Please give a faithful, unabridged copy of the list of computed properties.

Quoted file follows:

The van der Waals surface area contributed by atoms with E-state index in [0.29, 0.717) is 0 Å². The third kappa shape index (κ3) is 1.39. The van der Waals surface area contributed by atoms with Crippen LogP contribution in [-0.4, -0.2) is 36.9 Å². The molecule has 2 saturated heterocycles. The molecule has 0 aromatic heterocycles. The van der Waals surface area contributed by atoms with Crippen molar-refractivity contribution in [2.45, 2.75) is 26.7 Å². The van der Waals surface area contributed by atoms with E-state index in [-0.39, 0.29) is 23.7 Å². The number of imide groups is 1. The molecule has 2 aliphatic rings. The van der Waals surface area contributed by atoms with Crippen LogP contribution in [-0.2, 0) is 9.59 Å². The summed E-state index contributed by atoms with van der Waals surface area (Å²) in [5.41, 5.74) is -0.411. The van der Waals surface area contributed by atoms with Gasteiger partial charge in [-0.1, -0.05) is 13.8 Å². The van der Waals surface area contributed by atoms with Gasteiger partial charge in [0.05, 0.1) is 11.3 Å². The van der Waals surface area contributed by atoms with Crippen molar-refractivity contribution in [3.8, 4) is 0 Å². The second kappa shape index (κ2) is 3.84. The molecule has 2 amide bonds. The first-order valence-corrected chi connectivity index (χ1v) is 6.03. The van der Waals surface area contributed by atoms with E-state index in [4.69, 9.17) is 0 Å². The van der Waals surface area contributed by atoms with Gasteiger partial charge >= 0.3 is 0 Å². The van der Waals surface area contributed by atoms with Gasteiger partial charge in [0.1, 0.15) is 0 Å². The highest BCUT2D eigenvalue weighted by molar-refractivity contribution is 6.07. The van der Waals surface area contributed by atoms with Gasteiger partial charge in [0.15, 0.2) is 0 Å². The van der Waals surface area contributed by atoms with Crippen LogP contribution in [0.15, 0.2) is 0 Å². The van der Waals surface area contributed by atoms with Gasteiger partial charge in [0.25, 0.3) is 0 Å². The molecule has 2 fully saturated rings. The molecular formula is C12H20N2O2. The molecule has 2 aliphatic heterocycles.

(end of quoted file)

The van der Waals surface area contributed by atoms with E-state index in [0.29, 0.717) is 0 Å². The third kappa shape index (κ3) is 1.39. The van der Waals surface area contributed by atoms with Crippen LogP contribution in [-0.4, -0.2) is 36.9 Å². The molecule has 2 saturated heterocycles. The molecule has 0 aromatic heterocycles. The van der Waals surface area contributed by atoms with Crippen molar-refractivity contribution in [2.45, 2.75) is 26.7 Å². The van der Waals surface area contributed by atoms with E-state index in [-0.39, 0.29) is 23.7 Å². The number of imide groups is 1. The molecule has 2 aliphatic rings. The van der Waals surface area contributed by atoms with Crippen LogP contribution in [-0.2, 0) is 9.59 Å². The summed E-state index contributed by atoms with van der Waals surface area (Å²) in [5.41, 5.74) is -0.411. The van der Waals surface area contributed by atoms with Gasteiger partial charge in [-0.1, -0.05) is 13.8 Å². The van der Waals surface area contributed by atoms with Gasteiger partial charge in [0.05, 0.1) is 11.3 Å². The van der Waals surface area contributed by atoms with Crippen molar-refractivity contribution in [3.8, 4) is 0 Å². The second kappa shape index (κ2) is 3.84. The molecule has 2 amide bonds. The first-order valence-corrected chi connectivity index (χ1v) is 6.03. The van der Waals surface area contributed by atoms with E-state index in [4.69, 9.17) is 0 Å². The van der Waals surface area contributed by atoms with Gasteiger partial charge >= 0.3 is 0 Å². The van der Waals surface area contributed by atoms with Gasteiger partial charge in [0.1, 0.15) is 0 Å². The highest BCUT2D eigenvalue weighted by molar-refractivity contribution is 6.07. The van der Waals surface area contributed by atoms with Gasteiger partial charge in [0.15, 0.2) is 0 Å². The van der Waals surface area contributed by atoms with Crippen LogP contribution in [0.15, 0.2) is 0 Å². The van der Waals surface area contributed by atoms with Gasteiger partial charge in [0.25, 0.3) is 0 Å². The molecule has 2 fully saturated rings. The molecular formula is C12H20N2O2. The molecule has 2 aliphatic heterocycles.